Why does this remind me of my good friend Chappo! He was the master story teller, and as he did he explained his topics better than most. People like to hear about people rather than concepts. When it comes to preaching, stories are an excellent way of showing how it all works.
  11. Have all your bullets on PowerPoint slides
    Bullets are so called because they kill good presentations. PowerPoint numbs the brain. You are the presentation.
    Personally, I loved this chapter! I’m over PowerPoint. PowerPoint is a scourge—on our ability to communicate effectively and keep an audience awake. Worse yet, it has become a substitute for us. (p97) PowerPoint is a lot like email: it’s a perfectly good tool that should make our lives easier, but it’s become a time-sucking, efficiency-mauling monster. (p98)
    If we are going to use PowerPoint, Hough recommends three simple suggestions:
    10/24 Only ten words per slide, and never smaller than 24pt font
    Don’t read your slides. Your audience is quite capable. Use them to illustrate.
    Prefer pictures to words. They will stick in people’s minds.
  12. If something goes wrong, act like nothing happened
    Everyone knows what happened, and ignoring it is weird. Acknowledge it, deal with it, and move on.
  13. Ignore your nerves, and they will go away
    Only zombies never get nervous. Nerves are good—breathe and embrace them.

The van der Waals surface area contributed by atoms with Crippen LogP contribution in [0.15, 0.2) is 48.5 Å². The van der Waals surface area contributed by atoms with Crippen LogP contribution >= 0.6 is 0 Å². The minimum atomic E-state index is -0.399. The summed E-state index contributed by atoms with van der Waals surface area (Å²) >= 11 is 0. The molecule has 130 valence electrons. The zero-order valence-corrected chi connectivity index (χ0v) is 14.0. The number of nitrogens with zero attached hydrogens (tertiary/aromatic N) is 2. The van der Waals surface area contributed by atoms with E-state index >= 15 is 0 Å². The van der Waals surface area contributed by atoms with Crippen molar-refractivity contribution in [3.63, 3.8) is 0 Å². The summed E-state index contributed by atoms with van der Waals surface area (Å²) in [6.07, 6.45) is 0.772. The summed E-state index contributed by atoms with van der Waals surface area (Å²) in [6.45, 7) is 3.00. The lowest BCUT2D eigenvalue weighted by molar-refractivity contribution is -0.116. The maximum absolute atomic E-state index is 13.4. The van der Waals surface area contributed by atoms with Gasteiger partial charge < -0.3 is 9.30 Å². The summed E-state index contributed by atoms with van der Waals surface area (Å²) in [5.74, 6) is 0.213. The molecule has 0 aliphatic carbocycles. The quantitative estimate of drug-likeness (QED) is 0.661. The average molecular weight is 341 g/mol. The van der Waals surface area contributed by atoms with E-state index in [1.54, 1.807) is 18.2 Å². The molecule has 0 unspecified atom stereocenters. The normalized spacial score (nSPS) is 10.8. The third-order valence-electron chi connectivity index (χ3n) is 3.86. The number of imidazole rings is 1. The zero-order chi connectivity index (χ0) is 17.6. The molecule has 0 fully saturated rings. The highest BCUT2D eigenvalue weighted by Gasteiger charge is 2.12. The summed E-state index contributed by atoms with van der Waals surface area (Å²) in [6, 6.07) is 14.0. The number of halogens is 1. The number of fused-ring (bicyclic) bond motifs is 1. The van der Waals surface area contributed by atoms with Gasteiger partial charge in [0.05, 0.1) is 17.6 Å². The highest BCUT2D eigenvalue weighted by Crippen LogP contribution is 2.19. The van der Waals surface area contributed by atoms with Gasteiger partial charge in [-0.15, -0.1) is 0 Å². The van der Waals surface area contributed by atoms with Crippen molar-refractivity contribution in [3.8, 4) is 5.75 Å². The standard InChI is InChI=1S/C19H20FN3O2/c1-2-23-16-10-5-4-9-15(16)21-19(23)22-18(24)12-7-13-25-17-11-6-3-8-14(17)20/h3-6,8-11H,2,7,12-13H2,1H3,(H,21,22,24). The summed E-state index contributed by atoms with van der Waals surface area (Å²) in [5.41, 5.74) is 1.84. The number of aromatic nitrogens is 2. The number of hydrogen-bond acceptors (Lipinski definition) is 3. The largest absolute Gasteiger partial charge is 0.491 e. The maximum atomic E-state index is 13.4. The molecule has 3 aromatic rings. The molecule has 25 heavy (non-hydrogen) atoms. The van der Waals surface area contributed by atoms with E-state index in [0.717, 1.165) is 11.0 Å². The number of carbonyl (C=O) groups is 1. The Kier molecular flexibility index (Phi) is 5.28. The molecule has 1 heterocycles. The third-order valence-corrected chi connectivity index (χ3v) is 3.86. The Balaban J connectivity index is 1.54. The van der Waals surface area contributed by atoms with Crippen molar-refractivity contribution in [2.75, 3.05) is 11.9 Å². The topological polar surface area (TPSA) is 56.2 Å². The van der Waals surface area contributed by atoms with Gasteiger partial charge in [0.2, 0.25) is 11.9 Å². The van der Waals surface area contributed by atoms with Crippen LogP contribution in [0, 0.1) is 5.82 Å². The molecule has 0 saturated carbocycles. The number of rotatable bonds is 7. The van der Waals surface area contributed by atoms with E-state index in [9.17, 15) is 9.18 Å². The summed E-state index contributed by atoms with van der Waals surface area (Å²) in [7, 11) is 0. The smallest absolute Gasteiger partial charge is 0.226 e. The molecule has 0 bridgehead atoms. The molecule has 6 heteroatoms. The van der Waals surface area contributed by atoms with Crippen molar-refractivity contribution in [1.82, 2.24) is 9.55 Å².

The truth is, nerves are a great bad thing! They are the body’s way of telling you that you care, that this is important. (p115) A helpful strategy for coming our nerves was developed by Dr Andrew Weir: breathe in through your nose for 4 seconds; hold that breath for 7 seconds; release the breath through your month with a whooshing noise for 8 seconds. This technique is used to help your body calm down.
  14. Control you emotions at all times
    Passion and emotion are okay.
    Emotional intelligence is a key concept in managing yourself as a presenter. (p121) Don’t fake it, and don’t be controlled by it, but expressing your true self appropriately to the context is important.

If you’ve been presenting or preaching for a while, and you have a feeling that you’re not really connecting as you should; if people complain you’re a bit hard to understand; if you don’t seem to be motivating change in people; if you think your talks could do with a tune up; then I recommend taking a look at this book.

Posted in Books, Preaching | Leave a comment

Please put Crizotnib on the PBS. Please!

This an edited version of a letter my wife, Fiona, sent to support an application to the Therapeutic Goods Association (TGA) to ask them to please put Crizotnib (Xalkori) on the Pharmaceutical Benefits Scheme (PBS). This drug has proven results and yet is virtually unaffordable to all, at $7400 per month.

I understand you are collecting letters of support for Crizotinib being accepted on PBS. I’m not sure if TGA read submissions from individuals, but here goes…